WTI and Brent Settle Mixed

WTI and Brent Settle Mixed
West Texas crude settled moderately higher with brent falling on a choppy session as traders measure energy crunch against rising demand risks.

Oil futures in New York rose for the fourth straight day in choppy trade as investors assessed how a global power crisis will affect demand this winter.

Futures in New York rose 0.2% on Tuesday. Shortages of natural gas and coal ahead of winter in the Northern Hemisphere have prompted some switching fuels such as diesel and fuel oil in the power sector. Meanwhile, rising costs for food and fuel were among the reasons the International Monetary Fund cited as it expressed concern the global economic recovery has lost momentum. 

“We don’t have a playbook for what happens when natural gas prices in Europe go to the equivalent to $250-a-barrel in crude,” said Rebecca Babin, senior energy trader at CIBC Private Wealth Management. “The market’s trying to calibrate this new energy situation.”

Tuesday’s volatility comes as oil prices stabilize in the $80-a-barrel range. Caution from the Organization of Petroleum Exporting Countries and its allies in restoring supply has pushed prices higher along with fuel switching. UBS Group AG raised its estimates for oil in both New York and London because of stronger demand from the power sector and reviving U.S. jet fuel consumption.

However, the IMF warned threats to growth have increased, pointing to the delta variant, strained supply chains, accelerating inflation and rising costs for food and fuel.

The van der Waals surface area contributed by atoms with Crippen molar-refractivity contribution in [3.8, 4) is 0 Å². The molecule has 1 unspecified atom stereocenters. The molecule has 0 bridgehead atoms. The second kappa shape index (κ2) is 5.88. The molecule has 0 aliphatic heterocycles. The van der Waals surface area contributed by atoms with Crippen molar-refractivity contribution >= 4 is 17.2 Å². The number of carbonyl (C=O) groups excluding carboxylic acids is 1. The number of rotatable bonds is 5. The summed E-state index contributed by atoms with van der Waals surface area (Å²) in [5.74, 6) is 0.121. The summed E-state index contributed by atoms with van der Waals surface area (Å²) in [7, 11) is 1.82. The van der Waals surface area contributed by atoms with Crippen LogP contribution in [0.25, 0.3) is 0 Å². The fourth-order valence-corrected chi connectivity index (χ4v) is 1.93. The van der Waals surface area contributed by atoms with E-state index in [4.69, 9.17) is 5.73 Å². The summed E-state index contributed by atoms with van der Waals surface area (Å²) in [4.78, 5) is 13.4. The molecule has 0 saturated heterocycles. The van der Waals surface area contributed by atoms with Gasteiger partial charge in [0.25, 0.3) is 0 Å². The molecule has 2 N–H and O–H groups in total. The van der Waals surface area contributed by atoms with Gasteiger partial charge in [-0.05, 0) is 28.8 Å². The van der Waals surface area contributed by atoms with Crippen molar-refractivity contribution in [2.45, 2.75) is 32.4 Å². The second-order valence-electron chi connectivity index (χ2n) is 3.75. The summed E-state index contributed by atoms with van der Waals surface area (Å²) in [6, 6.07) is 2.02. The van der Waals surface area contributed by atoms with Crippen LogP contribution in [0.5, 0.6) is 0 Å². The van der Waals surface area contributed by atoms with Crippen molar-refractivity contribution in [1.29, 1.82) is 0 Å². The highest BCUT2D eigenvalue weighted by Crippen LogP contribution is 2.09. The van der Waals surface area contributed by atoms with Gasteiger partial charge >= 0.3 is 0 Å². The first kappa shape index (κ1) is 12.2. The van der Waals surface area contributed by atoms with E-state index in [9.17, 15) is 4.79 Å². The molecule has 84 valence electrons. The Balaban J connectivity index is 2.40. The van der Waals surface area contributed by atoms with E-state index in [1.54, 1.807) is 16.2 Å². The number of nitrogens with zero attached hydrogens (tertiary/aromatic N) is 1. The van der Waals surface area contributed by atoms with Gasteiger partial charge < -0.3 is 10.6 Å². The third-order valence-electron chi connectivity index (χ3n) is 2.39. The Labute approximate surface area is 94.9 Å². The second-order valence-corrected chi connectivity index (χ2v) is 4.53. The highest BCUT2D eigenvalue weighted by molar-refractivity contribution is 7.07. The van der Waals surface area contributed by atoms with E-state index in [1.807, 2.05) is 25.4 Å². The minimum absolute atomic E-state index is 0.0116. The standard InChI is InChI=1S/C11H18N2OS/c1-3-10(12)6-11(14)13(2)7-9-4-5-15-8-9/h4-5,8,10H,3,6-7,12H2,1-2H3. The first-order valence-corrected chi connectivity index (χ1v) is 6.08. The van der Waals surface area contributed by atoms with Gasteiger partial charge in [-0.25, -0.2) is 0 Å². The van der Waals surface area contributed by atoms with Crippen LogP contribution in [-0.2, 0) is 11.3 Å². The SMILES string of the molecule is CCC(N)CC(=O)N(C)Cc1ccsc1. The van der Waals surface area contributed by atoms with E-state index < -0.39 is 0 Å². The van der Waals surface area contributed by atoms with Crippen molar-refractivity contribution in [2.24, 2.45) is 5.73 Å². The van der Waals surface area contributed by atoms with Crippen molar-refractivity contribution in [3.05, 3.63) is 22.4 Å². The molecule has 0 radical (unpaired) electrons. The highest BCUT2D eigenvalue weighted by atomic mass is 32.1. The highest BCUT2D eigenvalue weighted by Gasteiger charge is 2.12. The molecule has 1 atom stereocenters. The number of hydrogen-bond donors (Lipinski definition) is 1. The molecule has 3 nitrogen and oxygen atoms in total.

“There’s real damage that’s potentially lurking from the supply chain issues,” said John Kilduff, a partner at Again Capital LLC. “It’s a real potential negative for the global economy.”

Prices:

  • West Texas Intermediate crude for November delivery rose 12 cents to settle at $80.64 a barrel in New York
  • Brent for December settlement fell 23 cents to settle at $83.42 a barrel

Demand for fuel oil is rising in parts of Asia as soaring natural gas prices prompt switching to one of the most polluting forms of energy, according to TotalEnergies SE.

“What’s going on with gas may worry some Asian countries with emerging economies,” TotalEnergies Chief Executive Officer Patrick Pouyanne said Tuesday during the Evolen conference in Paris. “Some Asian countries are currently coming back to fuel oil, which may have an impact on the oil market.”

Still, the pace of oil’s surge, combined with rising prices of other energy commodities and metals is bringing on inflation and threatening to hit economies reviving from the pandemic slump. Industries in Europe are being forced to crimp or shut operations. That, in turn, could weigh on oil demand.

(ith assistance from Jack Wittels and Saket Sundria.)


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